Transmission Electron Microscopy (TEM) is often used to evaluate crystal structures in polycrystalline materials like metals and alloys. Similar concepts, to some degree, can be translated to evaluate the resultant crystal structure of a semi-crystalline polymer. Unlike FCC and BCC metals, there is not a dominant, uniform crystal structure, in polymeric materials. In some cases polymeric materials are completely amorphous and possess no degree of crystallinity. On the other hand, semi-crystalline materials, such as POM, do possess crystal domains randomly distributed in and around the amorphous regions of the microstucture. Figure 8 is a bright field TEM image of a microtomed POM sample (thickness of ~100 nm). Although the sample is being slightly degraded from the electron beam, the image clearly shows two distinct regions in the sample. The first is dark circular regions sporadically distibuted throughout the sample - in three dimensional space these are spherical crystal domains of the material. Between the dark circular regions are lighter areas which represent the amorphous phase of the polymer. Qualitatively, the material appears to have a ~50% degree of crystallinity, which is typical for POM materials. This is a strong indication that the material was properly processed during extrusion or injection molding.

Figure 8: TEM Image

 

EM Degradation of POM

     

 Figure 9: SEM Degradation at 500X

 Figure 10: SEM Degradation at 3000X

 Figure 11: TEM Degradation at 2000X

As with any experiment, there author did experience some minor set backs along the way. The most noteable issue was rapid and severe degradation of the POM at high magnifications or high accelerating volatages. Typically, when the magnification level was set higher than 200X the material began to burn and small burn holes formed throughout the imaged area, as can be seen in Figure 8. When magnification levels in excess of 1000X were employed, such as the image in Figure 9, rapid degradation ensued creating large voids throughout the sample. The author would have enjoyed viewing some of the previously mentioned features, such as hackle marks and fatigue striations at higher magnifications, but was simply unable to due to this phenomenon. Likewise, in the TEM aggressive degradation took place at magnification levels at 2000X and higher. When degraded the sample would resemble a piece of paper being burnt by fire around the edges as is shown in Figure 10.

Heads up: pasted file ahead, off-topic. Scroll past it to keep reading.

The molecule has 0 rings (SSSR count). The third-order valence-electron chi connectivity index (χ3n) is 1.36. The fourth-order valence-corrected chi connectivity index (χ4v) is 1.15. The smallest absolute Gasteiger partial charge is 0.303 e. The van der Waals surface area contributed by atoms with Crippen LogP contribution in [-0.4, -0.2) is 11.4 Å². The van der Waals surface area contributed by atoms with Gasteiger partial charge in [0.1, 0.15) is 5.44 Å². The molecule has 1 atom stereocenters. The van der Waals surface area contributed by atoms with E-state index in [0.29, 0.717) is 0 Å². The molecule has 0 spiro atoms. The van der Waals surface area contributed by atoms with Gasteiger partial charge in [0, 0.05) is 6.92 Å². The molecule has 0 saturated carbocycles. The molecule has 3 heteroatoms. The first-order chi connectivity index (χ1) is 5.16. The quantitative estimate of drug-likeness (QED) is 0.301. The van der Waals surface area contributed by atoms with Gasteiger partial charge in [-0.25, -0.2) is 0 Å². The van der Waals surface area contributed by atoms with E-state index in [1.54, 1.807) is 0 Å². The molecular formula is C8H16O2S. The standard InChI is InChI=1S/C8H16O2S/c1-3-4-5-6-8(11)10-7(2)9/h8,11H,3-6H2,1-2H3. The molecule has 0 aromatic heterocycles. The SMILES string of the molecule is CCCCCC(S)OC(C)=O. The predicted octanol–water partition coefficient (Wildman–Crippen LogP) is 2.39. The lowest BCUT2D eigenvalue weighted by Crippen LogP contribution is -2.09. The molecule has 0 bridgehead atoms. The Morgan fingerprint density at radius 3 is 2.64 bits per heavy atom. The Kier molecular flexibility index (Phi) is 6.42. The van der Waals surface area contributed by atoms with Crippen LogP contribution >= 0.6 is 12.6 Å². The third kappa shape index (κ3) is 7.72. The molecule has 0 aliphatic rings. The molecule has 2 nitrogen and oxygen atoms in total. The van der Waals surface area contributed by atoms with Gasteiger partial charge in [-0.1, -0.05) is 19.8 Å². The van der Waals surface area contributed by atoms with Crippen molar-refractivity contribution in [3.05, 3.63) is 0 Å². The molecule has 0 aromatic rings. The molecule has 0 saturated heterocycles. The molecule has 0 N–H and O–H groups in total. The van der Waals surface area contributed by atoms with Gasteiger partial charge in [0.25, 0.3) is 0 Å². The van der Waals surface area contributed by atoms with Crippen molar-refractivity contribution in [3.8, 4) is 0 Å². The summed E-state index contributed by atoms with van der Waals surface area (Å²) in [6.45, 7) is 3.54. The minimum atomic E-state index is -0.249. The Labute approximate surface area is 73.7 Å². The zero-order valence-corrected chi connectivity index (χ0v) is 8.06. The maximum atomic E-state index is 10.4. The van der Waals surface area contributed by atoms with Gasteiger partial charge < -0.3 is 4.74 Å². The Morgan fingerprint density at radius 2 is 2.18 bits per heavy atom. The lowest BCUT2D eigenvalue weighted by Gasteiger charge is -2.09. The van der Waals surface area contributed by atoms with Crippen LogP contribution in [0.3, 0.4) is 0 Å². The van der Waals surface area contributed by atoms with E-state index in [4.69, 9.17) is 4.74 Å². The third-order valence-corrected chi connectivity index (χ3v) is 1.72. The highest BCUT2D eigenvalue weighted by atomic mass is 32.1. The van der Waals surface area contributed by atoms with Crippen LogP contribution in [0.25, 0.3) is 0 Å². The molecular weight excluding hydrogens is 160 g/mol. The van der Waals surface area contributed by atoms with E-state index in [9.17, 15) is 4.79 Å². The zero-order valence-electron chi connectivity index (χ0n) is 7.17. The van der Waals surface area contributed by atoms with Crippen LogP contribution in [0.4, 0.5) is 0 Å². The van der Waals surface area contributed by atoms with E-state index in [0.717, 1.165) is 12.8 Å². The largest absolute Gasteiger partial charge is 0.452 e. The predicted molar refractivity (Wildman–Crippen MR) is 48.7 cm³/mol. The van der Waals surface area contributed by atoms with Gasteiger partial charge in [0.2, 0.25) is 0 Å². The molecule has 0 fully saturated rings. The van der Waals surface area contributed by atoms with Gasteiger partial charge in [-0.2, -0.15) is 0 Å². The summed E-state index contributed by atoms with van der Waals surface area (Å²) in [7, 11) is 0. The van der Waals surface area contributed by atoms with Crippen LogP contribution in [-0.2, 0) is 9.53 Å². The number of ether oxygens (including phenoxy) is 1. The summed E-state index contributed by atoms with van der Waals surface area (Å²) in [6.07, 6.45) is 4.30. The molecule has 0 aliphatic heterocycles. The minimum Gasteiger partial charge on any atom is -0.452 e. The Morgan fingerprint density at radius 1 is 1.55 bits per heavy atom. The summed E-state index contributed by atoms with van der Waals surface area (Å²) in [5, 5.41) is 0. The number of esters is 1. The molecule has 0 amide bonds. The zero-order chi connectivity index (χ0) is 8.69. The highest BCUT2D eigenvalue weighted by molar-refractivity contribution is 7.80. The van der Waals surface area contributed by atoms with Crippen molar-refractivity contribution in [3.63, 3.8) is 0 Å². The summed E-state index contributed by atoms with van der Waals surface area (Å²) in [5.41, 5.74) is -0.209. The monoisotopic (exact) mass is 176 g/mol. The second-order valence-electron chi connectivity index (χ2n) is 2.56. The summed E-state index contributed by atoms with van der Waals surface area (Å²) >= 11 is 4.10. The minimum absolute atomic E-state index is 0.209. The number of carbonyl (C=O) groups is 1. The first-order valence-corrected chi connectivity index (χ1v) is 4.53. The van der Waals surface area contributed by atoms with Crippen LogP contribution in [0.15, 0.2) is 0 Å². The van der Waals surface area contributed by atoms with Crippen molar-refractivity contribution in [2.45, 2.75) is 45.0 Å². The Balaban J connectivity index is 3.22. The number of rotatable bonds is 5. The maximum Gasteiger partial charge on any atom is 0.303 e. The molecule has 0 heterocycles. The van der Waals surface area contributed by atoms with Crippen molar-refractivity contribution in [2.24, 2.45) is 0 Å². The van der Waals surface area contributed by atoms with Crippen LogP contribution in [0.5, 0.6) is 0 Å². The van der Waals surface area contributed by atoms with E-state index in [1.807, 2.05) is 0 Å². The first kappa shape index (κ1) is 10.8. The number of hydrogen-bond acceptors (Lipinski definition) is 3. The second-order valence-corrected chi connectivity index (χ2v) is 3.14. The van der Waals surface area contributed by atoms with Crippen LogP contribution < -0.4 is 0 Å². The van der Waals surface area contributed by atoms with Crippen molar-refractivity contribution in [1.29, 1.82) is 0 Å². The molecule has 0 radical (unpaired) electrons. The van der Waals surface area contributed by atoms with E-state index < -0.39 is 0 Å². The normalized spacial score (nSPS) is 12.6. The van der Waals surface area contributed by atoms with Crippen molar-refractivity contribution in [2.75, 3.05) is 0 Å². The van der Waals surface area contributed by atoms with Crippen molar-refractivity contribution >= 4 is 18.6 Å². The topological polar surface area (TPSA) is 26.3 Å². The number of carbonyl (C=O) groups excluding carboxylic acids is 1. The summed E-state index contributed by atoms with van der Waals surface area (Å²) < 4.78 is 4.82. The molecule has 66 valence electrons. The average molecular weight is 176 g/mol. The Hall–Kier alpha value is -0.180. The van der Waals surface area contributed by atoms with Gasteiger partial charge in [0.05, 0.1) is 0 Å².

Conclusions

Electron microscopy is a powerful tool for investigating fracture surfaces of failed polymeric components. Often, the failure analyst relies heavily on the techniques presented in this study to identify key surface features such as crack initiation sites, direction of crack growth and loading type that are critical in any root cause investigation. Proper identification of the dominant failure mode is essential when determining an appropriate corrective action plan such as redesigning the failed component or selecting a more suitable material.

The primary takeaway from this study was that extreme caution must be exercised when examining polymeric materials in an SEM or TEM. Highly energized electrons, which are part of the imaging beam, can quickly degrade the material to the point where surface structure and features are substantially compromised, which could lead to misinterpretation of the imaged area. The key to successful imaging of these materials, is to use low accelerating voltages, view at low magnifications and ensure that proper coating techniques are employed to minimize degradation and charging.

In closing, the author would like to thank Brian McIntyre, the instructor, for his guidance and support throughout this project. Many of these images would not have been captured without his assistance.